And that's what we want them to focus on. And so, yeah, you're right. The score, every visual analog score for... I often say to people in a follow up visit, how much better are you? You're 20% better, 50%. I might try to get some quantitative. We're doctors, we like numbers. We want to have some kind of quantitative sense of how much improvement there's been, but I don't want them to be thinking about that a lot during the day or the week. Maybe just when they come to the visit just to give me a sense for whether they're improving or not so I can guide the journey going forward.

Sanjiv Lakhia (:

Absolutely. One other "technique" that comes to mind, maybe get your thoughts on it if you're familiar with it. I recently have been exposed by a friend of mine to a technique called TRE, trauma release exercise. And I think this technique was designed by David Berceli is a PhD, and he's written a book called Shake It Off Naturally. And then in our final week for our fellowship, we had a talk on neurogenic tremor. Are you familiar at all with this concept?

David Schechter (:

I'm not familiar with TRE certification or program, but it sounds interesting.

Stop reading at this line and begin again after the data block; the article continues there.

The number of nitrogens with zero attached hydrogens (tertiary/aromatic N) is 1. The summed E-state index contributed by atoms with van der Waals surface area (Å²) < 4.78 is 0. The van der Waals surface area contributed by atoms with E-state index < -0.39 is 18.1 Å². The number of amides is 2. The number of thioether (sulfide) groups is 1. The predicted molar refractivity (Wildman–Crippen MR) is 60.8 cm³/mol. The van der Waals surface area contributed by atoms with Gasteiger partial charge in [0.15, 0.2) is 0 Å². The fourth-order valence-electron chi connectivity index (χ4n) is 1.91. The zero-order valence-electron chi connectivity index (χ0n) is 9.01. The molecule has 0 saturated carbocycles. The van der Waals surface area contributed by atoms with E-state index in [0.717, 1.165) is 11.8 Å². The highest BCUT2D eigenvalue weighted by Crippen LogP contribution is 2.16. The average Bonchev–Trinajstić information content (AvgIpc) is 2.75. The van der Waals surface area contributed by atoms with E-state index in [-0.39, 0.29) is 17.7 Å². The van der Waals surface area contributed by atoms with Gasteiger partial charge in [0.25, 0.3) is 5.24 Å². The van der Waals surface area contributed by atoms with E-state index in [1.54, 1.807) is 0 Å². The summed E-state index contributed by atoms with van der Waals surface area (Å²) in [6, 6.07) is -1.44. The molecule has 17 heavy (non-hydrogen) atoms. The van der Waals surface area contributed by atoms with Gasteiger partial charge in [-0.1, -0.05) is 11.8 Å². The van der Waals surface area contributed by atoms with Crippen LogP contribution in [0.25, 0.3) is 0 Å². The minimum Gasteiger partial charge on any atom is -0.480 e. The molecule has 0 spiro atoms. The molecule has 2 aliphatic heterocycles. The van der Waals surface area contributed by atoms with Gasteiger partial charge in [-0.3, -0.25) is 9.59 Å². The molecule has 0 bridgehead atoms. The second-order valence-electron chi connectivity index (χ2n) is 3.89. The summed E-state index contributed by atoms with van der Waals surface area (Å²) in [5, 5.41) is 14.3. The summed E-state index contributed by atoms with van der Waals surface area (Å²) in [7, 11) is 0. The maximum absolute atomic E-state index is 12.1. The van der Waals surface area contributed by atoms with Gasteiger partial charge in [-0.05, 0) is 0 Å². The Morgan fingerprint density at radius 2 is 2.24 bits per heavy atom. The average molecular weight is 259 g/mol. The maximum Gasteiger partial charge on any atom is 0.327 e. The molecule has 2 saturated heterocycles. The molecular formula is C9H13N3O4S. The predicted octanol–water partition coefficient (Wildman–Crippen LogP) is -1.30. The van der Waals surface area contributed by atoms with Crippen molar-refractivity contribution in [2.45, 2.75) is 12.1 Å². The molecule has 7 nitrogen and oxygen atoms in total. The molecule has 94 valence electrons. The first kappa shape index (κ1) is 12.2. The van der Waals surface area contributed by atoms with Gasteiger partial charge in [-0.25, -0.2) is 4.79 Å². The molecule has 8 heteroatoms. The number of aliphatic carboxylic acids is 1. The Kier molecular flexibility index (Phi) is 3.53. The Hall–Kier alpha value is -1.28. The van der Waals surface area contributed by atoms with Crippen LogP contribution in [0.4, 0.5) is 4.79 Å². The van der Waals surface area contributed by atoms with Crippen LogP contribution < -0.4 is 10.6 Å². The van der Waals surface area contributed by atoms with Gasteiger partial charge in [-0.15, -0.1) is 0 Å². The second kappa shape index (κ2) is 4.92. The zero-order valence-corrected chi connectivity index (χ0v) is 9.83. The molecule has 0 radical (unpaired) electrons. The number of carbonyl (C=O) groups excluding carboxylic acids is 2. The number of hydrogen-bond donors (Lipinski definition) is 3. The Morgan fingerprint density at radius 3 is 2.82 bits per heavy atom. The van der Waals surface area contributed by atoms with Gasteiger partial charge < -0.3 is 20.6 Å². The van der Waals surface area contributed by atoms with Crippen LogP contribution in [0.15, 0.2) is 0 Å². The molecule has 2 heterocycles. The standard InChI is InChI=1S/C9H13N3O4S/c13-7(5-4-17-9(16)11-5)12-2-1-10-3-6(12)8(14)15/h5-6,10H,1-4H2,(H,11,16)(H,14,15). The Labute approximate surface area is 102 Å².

Sanjiv Lakhia (:

Yeah. So, the general idea is that, we talk about a daily routine to prevent or avoid TMS is that TRE is a concept where you basically fatigue the muscle system and then you lay in certain positions and it literally triggers tremoring in the legs, that's more centrally oriented. And then if you go through that for a period of 5 to 10 minutes, it can really calm the nervous system down.

Sanjiv Lakhia (:

So anyway, I could put a link to that in the notes. It's just another option to review if you're looking for, because some people I come across, they don't resonate with writing in a journal. They don't resonate with sitting and meditating, but they love to move their body.

Sanjiv Lakhia (:

So, I'm always on the lookout as well for what are ways that people can move their body that fill the cup and don't deplete it?

David Schechter (:

Right. I'll say for people who don't like writing, and there are definitely people who resist it, those are the ones who probably need it the most. I would just say, start with a shorter writing schedule. So just like with rehabilitation of injuries, we might start with a five minute stationary bicycle instead of a 30 minute. I might have somebody write for three minutes for the first week a day, and then maybe five minutes a day the next week.

David Schechter (:

So, I always am willing to work with people and start low and build it up. But I do find that writing is helpful if we can get people to do it. Not everybody wants to do it but most will do small amounts.